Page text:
On Saturday morning, the crew of the International Space Station opened the hatch of the SpaceX Dragon capsule and went inside. The Dragon docked with the ISS yesterday, becoming the first private spacecraft to rendezvous with the station. NASA astronaut Donald Pettit was the first aboard, remarking that it "smells like a brand new car." Pettit and the crew now have until Thursday to unload Dragon's cargo and refill it with equipment to return to Earth.
The main purpose of the flight was to demonstrate that the Dragon capsule and the Falcon 9 rocket that delivered it were capable of reaching the station. SpaceX plans to begin regular cargo missions this year. The Dragon capsule is capable of accommodating up to seven astronauts, and the company hopes to begin manned missions within three years.
The station crew wore oxygen masks and protective gear as a precaution when boarding Dragon, but they found the capsule to be clean and free of debris. "It looks great," Pettit said.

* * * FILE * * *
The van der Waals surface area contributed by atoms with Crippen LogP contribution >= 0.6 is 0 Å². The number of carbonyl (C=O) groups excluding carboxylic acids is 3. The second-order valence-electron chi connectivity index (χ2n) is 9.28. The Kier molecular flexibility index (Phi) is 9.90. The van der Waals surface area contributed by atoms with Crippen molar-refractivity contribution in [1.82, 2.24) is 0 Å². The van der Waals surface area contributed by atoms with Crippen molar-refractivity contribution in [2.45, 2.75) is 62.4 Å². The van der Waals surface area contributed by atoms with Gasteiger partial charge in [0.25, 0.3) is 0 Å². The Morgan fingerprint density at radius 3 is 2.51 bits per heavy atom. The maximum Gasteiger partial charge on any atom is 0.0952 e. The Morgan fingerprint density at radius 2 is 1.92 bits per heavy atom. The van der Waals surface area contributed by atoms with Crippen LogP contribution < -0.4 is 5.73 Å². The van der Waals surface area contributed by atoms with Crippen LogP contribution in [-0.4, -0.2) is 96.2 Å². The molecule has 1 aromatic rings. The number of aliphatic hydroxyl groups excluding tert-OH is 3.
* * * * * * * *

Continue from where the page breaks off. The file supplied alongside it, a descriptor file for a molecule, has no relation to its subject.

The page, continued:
SpaceX represents a sea change for the business of spaceflight. NASA has poured nearly $400 million in seed money into SpaceX in hopes of outsourcing its flight operations to private companies. Just a few years ago, SpaceX launches were failing repeatedly. Dustin Curtis has an awesome excerpt from a Wired Magazine interview with SpaceX founder Elon Musk from 2008. "You're still zero for three," Wired's Carl Hoffman said. "You have so far failed to put a rocket into orbit. ... How do you maintain your optimism?"
"Optimism, pessimism, f___ that; we're going to make it happen," Musk replied. "As God is my bloody witness, I'm hell-bent on making it work."
Four years later, astronauts are aboard the first private spacecraft to ever rendezvous with with International Space Station. In yesterday's press conference after the successful berthing, NASA staff were in tears.
Images and video courtesy of NASA